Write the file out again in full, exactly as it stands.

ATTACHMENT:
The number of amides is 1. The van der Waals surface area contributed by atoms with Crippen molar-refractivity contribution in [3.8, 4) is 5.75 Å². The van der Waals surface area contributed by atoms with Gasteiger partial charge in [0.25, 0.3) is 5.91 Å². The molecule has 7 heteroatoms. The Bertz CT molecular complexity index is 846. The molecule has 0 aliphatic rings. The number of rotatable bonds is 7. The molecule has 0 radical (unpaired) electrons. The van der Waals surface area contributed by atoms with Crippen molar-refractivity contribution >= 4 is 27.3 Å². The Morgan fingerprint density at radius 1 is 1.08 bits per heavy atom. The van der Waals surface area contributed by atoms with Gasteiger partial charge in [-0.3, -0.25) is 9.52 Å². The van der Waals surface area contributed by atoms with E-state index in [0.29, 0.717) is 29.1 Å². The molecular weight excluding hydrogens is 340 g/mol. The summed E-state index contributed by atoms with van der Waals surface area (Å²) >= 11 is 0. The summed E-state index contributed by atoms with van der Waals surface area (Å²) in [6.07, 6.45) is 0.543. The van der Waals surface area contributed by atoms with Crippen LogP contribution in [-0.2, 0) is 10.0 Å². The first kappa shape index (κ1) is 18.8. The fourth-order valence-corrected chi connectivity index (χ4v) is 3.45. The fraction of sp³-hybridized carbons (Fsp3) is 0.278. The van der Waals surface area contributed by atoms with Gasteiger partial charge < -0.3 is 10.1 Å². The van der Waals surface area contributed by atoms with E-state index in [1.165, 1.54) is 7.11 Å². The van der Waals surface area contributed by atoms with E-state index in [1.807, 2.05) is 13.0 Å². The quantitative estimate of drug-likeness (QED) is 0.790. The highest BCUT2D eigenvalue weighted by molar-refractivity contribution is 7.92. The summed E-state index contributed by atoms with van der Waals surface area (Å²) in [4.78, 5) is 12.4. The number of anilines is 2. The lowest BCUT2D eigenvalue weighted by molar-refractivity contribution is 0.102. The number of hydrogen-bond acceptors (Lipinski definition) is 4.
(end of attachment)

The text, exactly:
The number of amides is 1. The van der Waals surface area contributed by atoms with Crippen molar-refractivity contribution in [3.8, 4) is 5.75 Å². The van der Waals surface area contributed by atoms with Gasteiger partial charge in [0.25, 0.3) is 5.91 Å². The molecule has 7 heteroatoms. The Bertz CT molecular complexity index is 846. The molecule has 0 aliphatic rings. The number of rotatable bonds is 7. The molecule has 0 radical (unpaired) electrons. The van der Waals surface area contributed by atoms with Crippen molar-refractivity contribution >= 4 is 27.3 Å². The Morgan fingerprint density at radius 1 is 1.08 bits per heavy atom. The van der Waals surface area contributed by atoms with Gasteiger partial charge in [-0.3, -0.25) is 9.52 Å². The van der Waals surface area contributed by atoms with E-state index in [0.29, 0.717) is 29.1 Å². The molecular weight excluding hydrogens is 340 g/mol. The summed E-state index contributed by atoms with van der Waals surface area (Å²) >= 11 is 0. The summed E-state index contributed by atoms with van der Waals surface area (Å²) in [6.07, 6.45) is 0.543. The van der Waals surface area contributed by atoms with Crippen LogP contribution in [-0.2, 0) is 10.0 Å². The first kappa shape index (κ1) is 18.8. The fourth-order valence-corrected chi connectivity index (χ4v) is 3.45. The fraction of sp³-hybridized carbons (Fsp3) is 0.278. The van der Waals surface area contributed by atoms with Gasteiger partial charge < -0.3 is 10.1 Å². The van der Waals surface area contributed by atoms with E-state index in [1.165, 1.54) is 7.11 Å². The van der Waals surface area contributed by atoms with E-state index in [1.807, 2.05) is 13.0 Å². The quantitative estimate of drug-likeness (QED) is 0.790. The highest BCUT2D eigenvalue weighted by molar-refractivity contribution is 7.92. The summed E-state index contributed by atoms with van der Waals surface area (Å²) in [4.78, 5) is 12.4. The number of anilines is 2. The lowest BCUT2D eigenvalue weighted by molar-refractivity contribution is 0.102. The number of hydrogen-bond acceptors (Lipinski definition) is 4.